Whale Sharks

March 23, 2008
By Damond Benningfield

The great white may be the bad boy of the shark world, but when it comes to size, weight, and sheer toothiness, another species puts it to shame. The whale shark is by far the largest fish on Earth. It can grow to 40 feet or longer and weigh more than 20 tons. An adult whale shark’s mouth is wide enough to swallow a person, and it has thousands of teeth.

Whale Shark. Credit: Georgia Aquarium

But the whale shark is the gentle giant of its kind. It glides serenely through warm waters, feeding on small organisms and occasionally playing with divers.

Whale sharks get their name both from their great size and from their eating habits, which are like those of some whales -- instead of chomping into prey with their many teeth, they use their gills to filter microscopic plants and small animals out of the water. They’re especially fond of fish eggs, and will follow schools of snapper for hours, waiting for them to spawn.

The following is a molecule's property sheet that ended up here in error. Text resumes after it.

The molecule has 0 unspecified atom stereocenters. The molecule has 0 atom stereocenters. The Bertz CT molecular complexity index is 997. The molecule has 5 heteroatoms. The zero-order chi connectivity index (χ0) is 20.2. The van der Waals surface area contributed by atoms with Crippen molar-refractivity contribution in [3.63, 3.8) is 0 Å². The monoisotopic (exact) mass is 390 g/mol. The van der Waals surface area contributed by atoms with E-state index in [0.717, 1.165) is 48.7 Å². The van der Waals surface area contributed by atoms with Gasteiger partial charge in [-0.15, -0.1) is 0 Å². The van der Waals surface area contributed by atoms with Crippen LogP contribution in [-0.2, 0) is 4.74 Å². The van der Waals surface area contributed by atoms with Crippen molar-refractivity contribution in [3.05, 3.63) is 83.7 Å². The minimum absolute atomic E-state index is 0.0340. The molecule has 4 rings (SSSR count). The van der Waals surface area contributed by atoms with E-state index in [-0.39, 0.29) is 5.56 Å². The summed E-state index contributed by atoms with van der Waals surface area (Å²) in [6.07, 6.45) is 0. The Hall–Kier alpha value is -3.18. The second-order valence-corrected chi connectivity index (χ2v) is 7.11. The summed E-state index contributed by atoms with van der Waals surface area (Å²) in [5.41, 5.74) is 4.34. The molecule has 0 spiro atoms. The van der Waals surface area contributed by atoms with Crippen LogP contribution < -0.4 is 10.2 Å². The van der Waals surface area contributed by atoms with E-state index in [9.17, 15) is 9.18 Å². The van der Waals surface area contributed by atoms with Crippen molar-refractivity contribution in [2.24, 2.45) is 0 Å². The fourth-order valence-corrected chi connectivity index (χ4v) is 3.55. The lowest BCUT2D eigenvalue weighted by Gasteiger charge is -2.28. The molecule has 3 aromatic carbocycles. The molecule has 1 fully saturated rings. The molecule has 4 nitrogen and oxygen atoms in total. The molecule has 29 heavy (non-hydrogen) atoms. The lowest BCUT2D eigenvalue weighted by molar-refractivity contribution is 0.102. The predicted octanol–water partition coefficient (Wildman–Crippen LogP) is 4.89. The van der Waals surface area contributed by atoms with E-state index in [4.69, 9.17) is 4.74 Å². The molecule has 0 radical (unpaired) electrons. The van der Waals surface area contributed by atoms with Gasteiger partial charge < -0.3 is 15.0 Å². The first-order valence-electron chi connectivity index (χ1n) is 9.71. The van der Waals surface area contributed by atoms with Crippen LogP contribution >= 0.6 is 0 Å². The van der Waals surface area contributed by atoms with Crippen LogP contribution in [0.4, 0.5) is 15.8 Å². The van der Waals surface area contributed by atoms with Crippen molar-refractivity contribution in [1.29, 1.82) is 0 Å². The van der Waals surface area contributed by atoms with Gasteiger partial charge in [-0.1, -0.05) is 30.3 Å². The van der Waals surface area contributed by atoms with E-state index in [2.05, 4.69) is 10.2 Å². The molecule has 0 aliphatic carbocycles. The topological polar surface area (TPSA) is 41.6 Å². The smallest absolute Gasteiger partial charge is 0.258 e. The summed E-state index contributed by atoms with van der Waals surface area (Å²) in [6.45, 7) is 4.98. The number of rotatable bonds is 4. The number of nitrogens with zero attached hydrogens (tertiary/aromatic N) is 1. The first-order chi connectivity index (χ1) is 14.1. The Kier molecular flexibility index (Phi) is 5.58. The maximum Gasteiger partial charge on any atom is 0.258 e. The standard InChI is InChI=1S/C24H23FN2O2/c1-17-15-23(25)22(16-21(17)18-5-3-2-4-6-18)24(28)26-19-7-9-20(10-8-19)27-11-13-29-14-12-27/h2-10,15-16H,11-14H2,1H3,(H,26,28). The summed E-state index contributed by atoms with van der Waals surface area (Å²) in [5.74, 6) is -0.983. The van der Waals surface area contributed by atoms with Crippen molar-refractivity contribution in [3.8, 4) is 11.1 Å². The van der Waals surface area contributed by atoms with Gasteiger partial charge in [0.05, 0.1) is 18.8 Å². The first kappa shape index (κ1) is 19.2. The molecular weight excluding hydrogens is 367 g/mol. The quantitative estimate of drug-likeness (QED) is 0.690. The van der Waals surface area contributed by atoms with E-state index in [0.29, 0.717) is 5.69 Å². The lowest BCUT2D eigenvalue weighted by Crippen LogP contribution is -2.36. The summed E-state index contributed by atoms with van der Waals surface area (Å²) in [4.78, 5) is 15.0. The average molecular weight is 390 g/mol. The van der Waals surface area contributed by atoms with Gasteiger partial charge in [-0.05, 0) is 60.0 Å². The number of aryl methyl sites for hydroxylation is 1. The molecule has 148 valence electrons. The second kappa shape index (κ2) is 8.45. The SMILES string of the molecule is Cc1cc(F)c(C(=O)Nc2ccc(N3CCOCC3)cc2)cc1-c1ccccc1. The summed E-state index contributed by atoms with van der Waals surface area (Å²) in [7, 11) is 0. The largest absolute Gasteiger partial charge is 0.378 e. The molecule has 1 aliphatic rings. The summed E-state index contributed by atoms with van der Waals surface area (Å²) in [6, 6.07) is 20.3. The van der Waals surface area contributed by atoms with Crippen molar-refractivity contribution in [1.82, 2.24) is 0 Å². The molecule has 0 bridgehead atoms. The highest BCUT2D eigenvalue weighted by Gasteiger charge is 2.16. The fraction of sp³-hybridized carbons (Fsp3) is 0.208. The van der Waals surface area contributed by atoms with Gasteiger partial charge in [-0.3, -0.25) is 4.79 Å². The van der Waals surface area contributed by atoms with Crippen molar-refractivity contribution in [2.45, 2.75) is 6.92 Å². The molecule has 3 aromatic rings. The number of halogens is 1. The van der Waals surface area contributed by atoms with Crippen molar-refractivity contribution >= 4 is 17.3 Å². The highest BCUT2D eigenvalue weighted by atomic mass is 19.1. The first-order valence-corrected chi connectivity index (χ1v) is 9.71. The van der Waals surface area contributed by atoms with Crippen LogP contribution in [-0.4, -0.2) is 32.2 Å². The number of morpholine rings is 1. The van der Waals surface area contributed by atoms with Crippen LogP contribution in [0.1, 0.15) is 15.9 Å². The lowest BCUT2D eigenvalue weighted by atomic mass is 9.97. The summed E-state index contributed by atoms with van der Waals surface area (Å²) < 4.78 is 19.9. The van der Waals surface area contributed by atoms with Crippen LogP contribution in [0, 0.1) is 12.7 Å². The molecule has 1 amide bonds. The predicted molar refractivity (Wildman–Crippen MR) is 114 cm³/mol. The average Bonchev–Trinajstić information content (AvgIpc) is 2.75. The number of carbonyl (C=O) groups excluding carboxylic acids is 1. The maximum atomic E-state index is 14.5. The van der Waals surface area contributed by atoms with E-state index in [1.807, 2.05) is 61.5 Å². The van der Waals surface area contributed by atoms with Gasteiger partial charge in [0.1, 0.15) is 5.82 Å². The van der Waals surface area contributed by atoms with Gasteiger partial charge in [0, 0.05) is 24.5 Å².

Much about the whale shark is poorly understood. Scientists know that the young are born live, that they may reach maturity around 25 or 30 years, and they may live for a century. But what happens between birth and maturity isn’t well known.

One thing that we do know is that individuals are easy to identify. The tops of their bodies feature patterns of white markings that are as unique to an individual shark as fingerprints are to a person.

We also know that the whale shark population worldwide is dwindling. Their fins are a delicacy in some regions, so overfishing is taking its toll on this gentle giant.